From those two sentences he weaves together a story. It is about a man who refuses to participate in the ceremonial trappings of scripted social roles. A renegade of congeniality who fights back against the prepackaged artifice and posturing that most people mistake for genuine interaction. The antagonist is honest and critically intentional, and thus widely considered by everyone to be an asshole, which he unironically embraces. Like every character that every author has ever written, it is him. Or some aspect of himself. Some sliver of his own ideas and experiences, a small sample of Jimbo’s own beliefs and expectations. He finishes it within a few hours and calls it ‘When Not Being Homicidal Is Not Enough’.

Jimbo takes a long piss, refuels his system with coffee and oatmeal cookies, and takes a peek out the window again. It is a bit more promising, but still a long ways off from the cataclysmic destruction being predicted. At least the knocking has stopped. There are no more sounds outside in the hallway. Everyone else has left the building, tucked their tails in between their legs and took flight, leaving him in a wake of tranquility to spin his yarns. One or two thousand words of brutal truth at a time.

There is no doubt he has talent as a writer. This is not the problem. The reason nobody has ever cared to usher him to success is purely a matter of medium. He is a writer of flash fiction, miniature tales that are more satire, parody and parable than the kind of mindless entertainment and identity signaling that sells books. He is not a failed novelist. He is not an aspiring writer suffering from a lack of ambition. Flash fiction is his medium, and it is a damn good one. Novels are obsolete. Technology has provided far better ways to tell those kind of stories. His medium is the future of writing, but whether he will live to see it take its rightful place at the top of the literary food chain is uncertain. Even if he wasn’t willfully sitting right in the path of probable doom, it is unlikely that he will live long enough for humanity to evolve to the inevitable stage of appreciation for the compact form of storytelling in which he excels. There is nothing Jimbo can do about that, all he can do is keep the words coming.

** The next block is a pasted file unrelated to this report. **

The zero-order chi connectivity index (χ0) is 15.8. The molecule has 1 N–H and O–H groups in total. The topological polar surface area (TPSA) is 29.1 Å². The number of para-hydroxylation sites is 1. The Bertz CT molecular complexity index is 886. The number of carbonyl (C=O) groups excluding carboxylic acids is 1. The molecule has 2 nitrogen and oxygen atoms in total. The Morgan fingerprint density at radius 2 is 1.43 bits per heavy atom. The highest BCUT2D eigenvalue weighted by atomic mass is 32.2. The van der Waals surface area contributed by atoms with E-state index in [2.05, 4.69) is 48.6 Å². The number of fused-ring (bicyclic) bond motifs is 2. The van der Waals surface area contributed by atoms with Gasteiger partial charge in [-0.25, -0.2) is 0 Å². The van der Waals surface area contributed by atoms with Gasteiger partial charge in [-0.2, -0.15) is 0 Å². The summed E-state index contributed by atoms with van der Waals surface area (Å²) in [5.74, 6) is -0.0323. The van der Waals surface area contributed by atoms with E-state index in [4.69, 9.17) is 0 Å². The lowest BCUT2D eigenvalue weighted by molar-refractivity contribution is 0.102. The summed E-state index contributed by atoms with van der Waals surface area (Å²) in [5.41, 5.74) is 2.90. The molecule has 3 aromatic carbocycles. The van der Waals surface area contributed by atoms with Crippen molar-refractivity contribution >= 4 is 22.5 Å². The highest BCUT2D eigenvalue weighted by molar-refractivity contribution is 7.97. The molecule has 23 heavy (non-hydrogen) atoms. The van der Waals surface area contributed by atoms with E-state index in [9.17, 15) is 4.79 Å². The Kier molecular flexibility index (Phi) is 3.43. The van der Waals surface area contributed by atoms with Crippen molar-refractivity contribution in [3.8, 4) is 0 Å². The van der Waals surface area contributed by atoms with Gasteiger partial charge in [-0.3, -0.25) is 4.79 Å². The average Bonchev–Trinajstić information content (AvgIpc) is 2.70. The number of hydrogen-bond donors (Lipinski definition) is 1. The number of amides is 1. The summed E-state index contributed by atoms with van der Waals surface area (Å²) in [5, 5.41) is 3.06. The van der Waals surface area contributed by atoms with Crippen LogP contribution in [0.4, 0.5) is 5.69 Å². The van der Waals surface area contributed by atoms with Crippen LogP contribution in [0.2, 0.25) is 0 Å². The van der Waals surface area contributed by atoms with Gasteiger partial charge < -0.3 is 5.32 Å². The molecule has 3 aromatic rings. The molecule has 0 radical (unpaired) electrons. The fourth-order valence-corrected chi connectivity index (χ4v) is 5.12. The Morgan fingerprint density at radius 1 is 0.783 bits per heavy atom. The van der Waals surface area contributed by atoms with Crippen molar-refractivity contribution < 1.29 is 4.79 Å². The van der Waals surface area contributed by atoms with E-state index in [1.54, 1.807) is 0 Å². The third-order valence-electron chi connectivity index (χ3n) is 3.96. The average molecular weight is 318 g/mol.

His next offering is about a mutiny in hell. The demons have collected their voices to cancel Lucifer, but in his absence, the underworld is so mismanaged by the committee of halfwits that overthrew him, that souls begin escaping back to the world of the living. By the time God steps in, there has been so much damage that the lord of darkness is able to negotiate for better rewards in return for reclaiming his post. It is titled ‘A Consensus of Incompetent Evildoers’.

This time he doesn’t need to look out the window. He can hear the roaring and groaning and shrieking of the world outside through the walls. This is it. The moment of truth. Will the world swallow him up into the belly of oblivion, or will it preserve him in order that the can continue his tireless screeds against its absurdity and excess? He pulls the curtain way from the window entirely and screams at it, “Come and get it!”

With furious determination he begins to pound out yet another tirade, this one is about a coven of suburban witches that are never able to master spells because they do not actually believe in magic. The image associated with being a modern sorceress which attracted them to the craft comes easily, but their unspectacular American Dream lives have sculpted them into strip mall clones whose faith in the extraordinary is too insufficient to produce any results, so their efforts are largely spent growing their Instagram audience and sharing semi-goth makeover tips. This one receives the moniker ‘Death By 1,000 Sexy Witch Costumes’.

Jimbo was so absorbed in finishing the story that he didn’t notice nature’s wrath de-escalating outside. Noticing it now that he has finished, he looks out the window and sees a handful of broken branches and displaced objects, but whatever caused this minor disrepair has already begun to pass. The message is loud and clear – KEEP WRITING.

And so he does.